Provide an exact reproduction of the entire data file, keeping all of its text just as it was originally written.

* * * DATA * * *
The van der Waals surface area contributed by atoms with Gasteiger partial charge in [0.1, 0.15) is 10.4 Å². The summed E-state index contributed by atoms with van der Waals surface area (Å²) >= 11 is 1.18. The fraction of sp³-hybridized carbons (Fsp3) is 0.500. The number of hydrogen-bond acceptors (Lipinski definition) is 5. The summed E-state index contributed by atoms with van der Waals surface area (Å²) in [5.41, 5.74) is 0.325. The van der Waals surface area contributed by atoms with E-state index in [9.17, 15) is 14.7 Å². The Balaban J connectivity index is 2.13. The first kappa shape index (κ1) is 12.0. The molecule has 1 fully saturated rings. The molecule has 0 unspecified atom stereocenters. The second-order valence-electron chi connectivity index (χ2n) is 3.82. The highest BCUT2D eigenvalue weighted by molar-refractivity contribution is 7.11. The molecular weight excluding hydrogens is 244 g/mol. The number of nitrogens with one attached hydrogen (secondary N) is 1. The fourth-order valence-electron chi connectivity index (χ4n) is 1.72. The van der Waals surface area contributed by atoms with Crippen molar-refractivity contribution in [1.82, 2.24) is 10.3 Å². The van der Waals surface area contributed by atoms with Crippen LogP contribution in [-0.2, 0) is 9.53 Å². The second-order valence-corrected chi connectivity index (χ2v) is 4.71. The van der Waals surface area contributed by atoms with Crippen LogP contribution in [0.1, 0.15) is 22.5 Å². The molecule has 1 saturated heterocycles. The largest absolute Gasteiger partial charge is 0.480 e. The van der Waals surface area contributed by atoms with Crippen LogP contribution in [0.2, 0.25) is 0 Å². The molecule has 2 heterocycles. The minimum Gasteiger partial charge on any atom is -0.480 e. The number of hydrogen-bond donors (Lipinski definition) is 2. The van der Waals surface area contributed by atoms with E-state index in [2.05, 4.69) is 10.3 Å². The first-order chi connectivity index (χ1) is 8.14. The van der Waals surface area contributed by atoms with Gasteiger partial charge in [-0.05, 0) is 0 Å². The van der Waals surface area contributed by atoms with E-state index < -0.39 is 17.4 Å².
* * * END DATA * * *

The van der Waals surface area contributed by atoms with Gasteiger partial charge in [0.1, 0.15) is 10.4 Å². The summed E-state index contributed by atoms with van der Waals surface area (Å²) >= 11 is 1.18. The fraction of sp³-hybridized carbons (Fsp3) is 0.500. The number of hydrogen-bond acceptors (Lipinski definition) is 5. The summed E-state index contributed by atoms with van der Waals surface area (Å²) in [5.41, 5.74) is 0.325. The van der Waals surface area contributed by atoms with E-state index in [9.17, 15) is 14.7 Å². The Balaban J connectivity index is 2.13. The first kappa shape index (κ1) is 12.0. The molecule has 1 fully saturated rings. The molecule has 0 unspecified atom stereocenters. The second-order valence-electron chi connectivity index (χ2n) is 3.82. The highest BCUT2D eigenvalue weighted by molar-refractivity contribution is 7.11. The molecular weight excluding hydrogens is 244 g/mol. The number of nitrogens with one attached hydrogen (secondary N) is 1. The fourth-order valence-electron chi connectivity index (χ4n) is 1.72. The van der Waals surface area contributed by atoms with Crippen molar-refractivity contribution in [1.82, 2.24) is 10.3 Å². The van der Waals surface area contributed by atoms with Crippen LogP contribution in [-0.2, 0) is 9.53 Å². The second-order valence-corrected chi connectivity index (χ2v) is 4.71. The van der Waals surface area contributed by atoms with Crippen LogP contribution in [0.1, 0.15) is 22.5 Å². The molecule has 1 saturated heterocycles. The largest absolute Gasteiger partial charge is 0.480 e. The van der Waals surface area contributed by atoms with Crippen LogP contribution in [0.2, 0.25) is 0 Å². The molecule has 2 heterocycles. The minimum Gasteiger partial charge on any atom is -0.480 e. The number of hydrogen-bond donors (Lipinski definition) is 2. The van der Waals surface area contributed by atoms with E-state index in [2.05, 4.69) is 10.3 Å². The first-order chi connectivity index (χ1) is 8.14. The van der Waals surface area contributed by atoms with Gasteiger partial charge in [-0.05, 0) is 0 Å². The van der Waals surface area contributed by atoms with E-state index < -0.39 is 17.4 Å².